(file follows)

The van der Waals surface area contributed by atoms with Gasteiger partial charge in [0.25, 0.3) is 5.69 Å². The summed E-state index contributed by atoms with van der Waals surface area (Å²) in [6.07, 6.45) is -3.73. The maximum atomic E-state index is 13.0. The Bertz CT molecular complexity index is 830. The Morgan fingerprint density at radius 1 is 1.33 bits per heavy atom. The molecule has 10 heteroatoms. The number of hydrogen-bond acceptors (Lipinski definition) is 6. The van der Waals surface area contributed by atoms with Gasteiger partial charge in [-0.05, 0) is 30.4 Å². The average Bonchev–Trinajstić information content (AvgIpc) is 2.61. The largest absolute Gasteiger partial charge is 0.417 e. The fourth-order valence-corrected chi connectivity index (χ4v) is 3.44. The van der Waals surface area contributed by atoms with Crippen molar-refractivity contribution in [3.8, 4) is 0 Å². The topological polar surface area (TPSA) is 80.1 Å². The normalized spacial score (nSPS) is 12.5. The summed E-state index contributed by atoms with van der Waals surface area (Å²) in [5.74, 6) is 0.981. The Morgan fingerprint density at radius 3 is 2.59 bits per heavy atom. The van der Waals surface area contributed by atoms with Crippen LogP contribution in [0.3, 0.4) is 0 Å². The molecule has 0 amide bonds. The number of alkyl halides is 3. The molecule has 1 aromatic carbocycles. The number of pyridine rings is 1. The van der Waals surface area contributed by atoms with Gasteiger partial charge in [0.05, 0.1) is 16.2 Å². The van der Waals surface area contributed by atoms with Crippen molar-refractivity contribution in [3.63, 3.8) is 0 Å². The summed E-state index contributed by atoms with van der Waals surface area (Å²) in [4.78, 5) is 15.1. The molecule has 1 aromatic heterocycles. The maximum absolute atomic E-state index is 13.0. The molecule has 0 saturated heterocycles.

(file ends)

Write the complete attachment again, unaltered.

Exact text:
The van der Waals surface area contributed by atoms with Gasteiger partial charge in [0.25, 0.3) is 5.69 Å². The summed E-state index contributed by atoms with van der Waals surface area (Å²) in [6.07, 6.45) is -3.73. The maximum atomic E-state index is 13.0. The Bertz CT molecular complexity index is 830. The Morgan fingerprint density at radius 1 is 1.33 bits per heavy atom. The molecule has 10 heteroatoms. The number of hydrogen-bond acceptors (Lipinski definition) is 6. The van der Waals surface area contributed by atoms with Gasteiger partial charge in [-0.05, 0) is 30.4 Å². The average Bonchev–Trinajstić information content (AvgIpc) is 2.61. The largest absolute Gasteiger partial charge is 0.417 e. The fourth-order valence-corrected chi connectivity index (χ4v) is 3.44. The van der Waals surface area contributed by atoms with Crippen molar-refractivity contribution in [3.8, 4) is 0 Å². The topological polar surface area (TPSA) is 80.1 Å². The normalized spacial score (nSPS) is 12.5. The summed E-state index contributed by atoms with van der Waals surface area (Å²) in [5.74, 6) is 0.981. The Morgan fingerprint density at radius 3 is 2.59 bits per heavy atom. The van der Waals surface area contributed by atoms with Crippen LogP contribution in [0.3, 0.4) is 0 Å². The molecule has 0 amide bonds. The number of alkyl halides is 3. The molecule has 1 aromatic carbocycles. The number of pyridine rings is 1. The van der Waals surface area contributed by atoms with Gasteiger partial charge in [0.05, 0.1) is 16.2 Å². The van der Waals surface area contributed by atoms with Crippen molar-refractivity contribution in [3.63, 3.8) is 0 Å². The summed E-state index contributed by atoms with van der Waals surface area (Å²) in [4.78, 5) is 15.1. The molecule has 1 aromatic heterocycles. The maximum absolute atomic E-state index is 13.0. The molecule has 0 saturated heterocycles.